There are many more projects in which citizens become active via civic tech applications; as bike path mappers at Bike Citizens, as lay scientists in research projects like NASA’s Cloud Gaze, as volunteer cartographers at OpenStreetMap, or as air quality gaugers at sensor.community.

However, collecting data and making information accessible is often only the first step. Long-term and profound changes are only triggered if something happens with this data afterwards. Litterati, for example, therefore repeatedly relies on cooperation with various NGOs and institutions that use the collected data to develop concrete demands and build political pressure, as the example from San Francisco shows.

FragdenStaat also regularly launches campaigns together with other civil society actors. For example in 2019, they launched the German-lanuage project Topf Secret, with international NGO Foodwatch. Via the platform, potential diners and consumers can query the results of hygiene checks in their favorite restaurants, bakeries and supermarkets with just a few clicks and publish them on the website. The Climate Building Check, which FragDenStaat initiated together with Deutsche Umwelthilfe (German Environmental Aid) in 2020, was also designed to shed light on the energy consumption of the public building stock. Via the campaign site, anyone can query the energy performance certificates of public buildings with just a few clicks, because under the Environmental Information Act (UIG) or similar regulations of the German states, public authorities are obliged to provide information. The answers are then uploaded for all to see.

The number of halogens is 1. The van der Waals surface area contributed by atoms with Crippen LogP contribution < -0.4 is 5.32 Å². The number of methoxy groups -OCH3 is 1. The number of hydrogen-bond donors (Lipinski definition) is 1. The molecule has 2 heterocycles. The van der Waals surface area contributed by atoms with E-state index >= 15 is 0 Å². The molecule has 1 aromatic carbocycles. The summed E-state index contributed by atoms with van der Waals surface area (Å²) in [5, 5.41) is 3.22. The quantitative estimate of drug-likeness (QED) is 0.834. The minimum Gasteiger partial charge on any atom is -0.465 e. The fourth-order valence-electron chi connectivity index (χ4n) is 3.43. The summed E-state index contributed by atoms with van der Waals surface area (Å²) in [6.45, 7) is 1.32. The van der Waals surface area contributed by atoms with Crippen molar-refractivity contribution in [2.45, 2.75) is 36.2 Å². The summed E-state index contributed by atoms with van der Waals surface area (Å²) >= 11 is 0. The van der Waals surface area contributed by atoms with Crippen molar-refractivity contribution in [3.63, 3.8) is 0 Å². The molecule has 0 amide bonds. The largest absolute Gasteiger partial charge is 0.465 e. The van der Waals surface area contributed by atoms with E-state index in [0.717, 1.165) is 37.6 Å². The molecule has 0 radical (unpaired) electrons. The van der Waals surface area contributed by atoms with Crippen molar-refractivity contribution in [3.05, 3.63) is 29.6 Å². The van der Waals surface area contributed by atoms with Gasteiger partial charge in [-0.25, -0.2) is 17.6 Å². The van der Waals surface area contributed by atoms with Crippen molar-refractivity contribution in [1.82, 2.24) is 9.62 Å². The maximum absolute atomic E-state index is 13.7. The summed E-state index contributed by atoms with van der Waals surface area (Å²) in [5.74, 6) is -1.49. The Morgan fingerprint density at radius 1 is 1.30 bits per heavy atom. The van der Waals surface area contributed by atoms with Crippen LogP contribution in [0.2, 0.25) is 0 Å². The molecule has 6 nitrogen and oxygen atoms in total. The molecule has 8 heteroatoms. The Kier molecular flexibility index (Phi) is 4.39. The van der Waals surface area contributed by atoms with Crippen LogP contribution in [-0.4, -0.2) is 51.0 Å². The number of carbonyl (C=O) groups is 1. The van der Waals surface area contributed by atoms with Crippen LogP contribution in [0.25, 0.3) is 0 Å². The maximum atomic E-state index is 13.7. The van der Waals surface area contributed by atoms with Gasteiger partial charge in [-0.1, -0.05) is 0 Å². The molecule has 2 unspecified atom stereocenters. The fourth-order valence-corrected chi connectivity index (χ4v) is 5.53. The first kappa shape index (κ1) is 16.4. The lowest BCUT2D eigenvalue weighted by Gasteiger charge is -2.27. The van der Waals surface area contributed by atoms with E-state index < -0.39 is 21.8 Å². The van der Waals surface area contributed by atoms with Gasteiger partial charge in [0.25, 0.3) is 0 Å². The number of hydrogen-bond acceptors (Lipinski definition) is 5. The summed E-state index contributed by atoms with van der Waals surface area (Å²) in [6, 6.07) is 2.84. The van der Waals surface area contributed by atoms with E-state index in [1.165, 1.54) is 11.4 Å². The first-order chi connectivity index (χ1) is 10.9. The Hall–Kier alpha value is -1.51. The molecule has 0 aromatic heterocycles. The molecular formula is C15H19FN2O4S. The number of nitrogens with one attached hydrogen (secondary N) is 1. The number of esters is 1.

As the campaign has shown, the public sector is currently not fulfilling this function, and for very few buildings there is neither a valid energy demand certificate nor a renovation roadmap that meets the requirements for a climate-neutral public building stock by 2030. Only a fraction of our schools, city halls, swimming pools and the like are in a condition compatible with climate targets. So it’s time to keep up the pressure – the data from the Climate Building Check, which is now available for all to see, is a good starting point.

This article is part of the dossier “Civic Tech – Ways Out of the Climate Crisis with Digital Civic Engagement”. You can find all articles of the dossier here: Special Feature Civic Tech

The Special Feature is part of the project funding of the German Federal Environmental Foundation (Deutsche Bundesstiftung Umwelt – DBU), in the framework of which we are producing four special features over two years on the topic of “Opportunities and potentials of digitalisation for sustainable development”.

More information here.This article is an English-language translation of an original article which appeared on the German RESET website.